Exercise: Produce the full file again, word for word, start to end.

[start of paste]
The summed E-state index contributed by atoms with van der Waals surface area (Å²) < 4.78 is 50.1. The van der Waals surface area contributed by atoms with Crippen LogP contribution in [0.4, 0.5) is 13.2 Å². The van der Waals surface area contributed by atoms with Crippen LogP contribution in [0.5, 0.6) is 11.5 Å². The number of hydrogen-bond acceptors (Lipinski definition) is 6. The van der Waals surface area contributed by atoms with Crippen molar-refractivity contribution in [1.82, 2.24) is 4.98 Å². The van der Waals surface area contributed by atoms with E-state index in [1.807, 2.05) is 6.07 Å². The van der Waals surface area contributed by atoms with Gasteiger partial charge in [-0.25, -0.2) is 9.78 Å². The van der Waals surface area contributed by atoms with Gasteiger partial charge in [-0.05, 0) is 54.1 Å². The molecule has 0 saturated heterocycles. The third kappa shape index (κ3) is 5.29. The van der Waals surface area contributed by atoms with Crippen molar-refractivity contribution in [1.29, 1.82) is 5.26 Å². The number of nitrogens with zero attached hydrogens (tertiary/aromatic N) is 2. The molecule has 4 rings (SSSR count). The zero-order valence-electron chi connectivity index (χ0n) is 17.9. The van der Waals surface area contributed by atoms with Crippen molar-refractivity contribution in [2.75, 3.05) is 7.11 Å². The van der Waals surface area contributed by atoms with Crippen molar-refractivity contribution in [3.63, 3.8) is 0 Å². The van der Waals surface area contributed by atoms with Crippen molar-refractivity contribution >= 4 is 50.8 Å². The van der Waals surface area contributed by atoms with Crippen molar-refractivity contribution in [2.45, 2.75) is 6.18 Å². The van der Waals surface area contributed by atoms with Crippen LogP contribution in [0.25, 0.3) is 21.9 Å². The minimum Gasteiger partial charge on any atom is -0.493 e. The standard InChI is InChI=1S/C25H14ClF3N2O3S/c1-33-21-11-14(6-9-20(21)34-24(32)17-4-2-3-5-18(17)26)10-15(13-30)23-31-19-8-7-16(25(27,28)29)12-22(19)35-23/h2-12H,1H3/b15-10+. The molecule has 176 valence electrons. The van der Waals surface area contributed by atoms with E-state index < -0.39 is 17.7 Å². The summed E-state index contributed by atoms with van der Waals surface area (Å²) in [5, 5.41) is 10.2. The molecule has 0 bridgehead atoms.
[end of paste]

The summed E-state index contributed by atoms with van der Waals surface area (Å²) < 4.78 is 50.1. The van der Waals surface area contributed by atoms with Crippen LogP contribution in [0.4, 0.5) is 13.2 Å². The van der Waals surface area contributed by atoms with Crippen LogP contribution in [0.5, 0.6) is 11.5 Å². The number of hydrogen-bond acceptors (Lipinski definition) is 6. The van der Waals surface area contributed by atoms with Crippen molar-refractivity contribution in [1.82, 2.24) is 4.98 Å². The van der Waals surface area contributed by atoms with E-state index in [1.807, 2.05) is 6.07 Å². The van der Waals surface area contributed by atoms with Gasteiger partial charge in [-0.25, -0.2) is 9.78 Å². The van der Waals surface area contributed by atoms with Gasteiger partial charge in [-0.05, 0) is 54.1 Å². The molecule has 0 saturated heterocycles. The third kappa shape index (κ3) is 5.29. The van der Waals surface area contributed by atoms with Crippen molar-refractivity contribution in [1.29, 1.82) is 5.26 Å². The number of nitrogens with zero attached hydrogens (tertiary/aromatic N) is 2. The molecule has 4 rings (SSSR count). The zero-order valence-electron chi connectivity index (χ0n) is 17.9. The van der Waals surface area contributed by atoms with Crippen molar-refractivity contribution in [2.75, 3.05) is 7.11 Å². The van der Waals surface area contributed by atoms with Crippen molar-refractivity contribution in [3.63, 3.8) is 0 Å². The van der Waals surface area contributed by atoms with Crippen molar-refractivity contribution >= 4 is 50.8 Å². The van der Waals surface area contributed by atoms with Crippen molar-refractivity contribution in [2.45, 2.75) is 6.18 Å². The van der Waals surface area contributed by atoms with Crippen LogP contribution in [0.25, 0.3) is 21.9 Å². The minimum Gasteiger partial charge on any atom is -0.493 e. The standard InChI is InChI=1S/C25H14ClF3N2O3S/c1-33-21-11-14(6-9-20(21)34-24(32)17-4-2-3-5-18(17)26)10-15(13-30)23-31-19-8-7-16(25(27,28)29)12-22(19)35-23/h2-12H,1H3/b15-10+. The molecule has 176 valence electrons. The van der Waals surface area contributed by atoms with E-state index < -0.39 is 17.7 Å². The summed E-state index contributed by atoms with van der Waals surface area (Å²) in [5, 5.41) is 10.2. The molecule has 0 bridgehead atoms.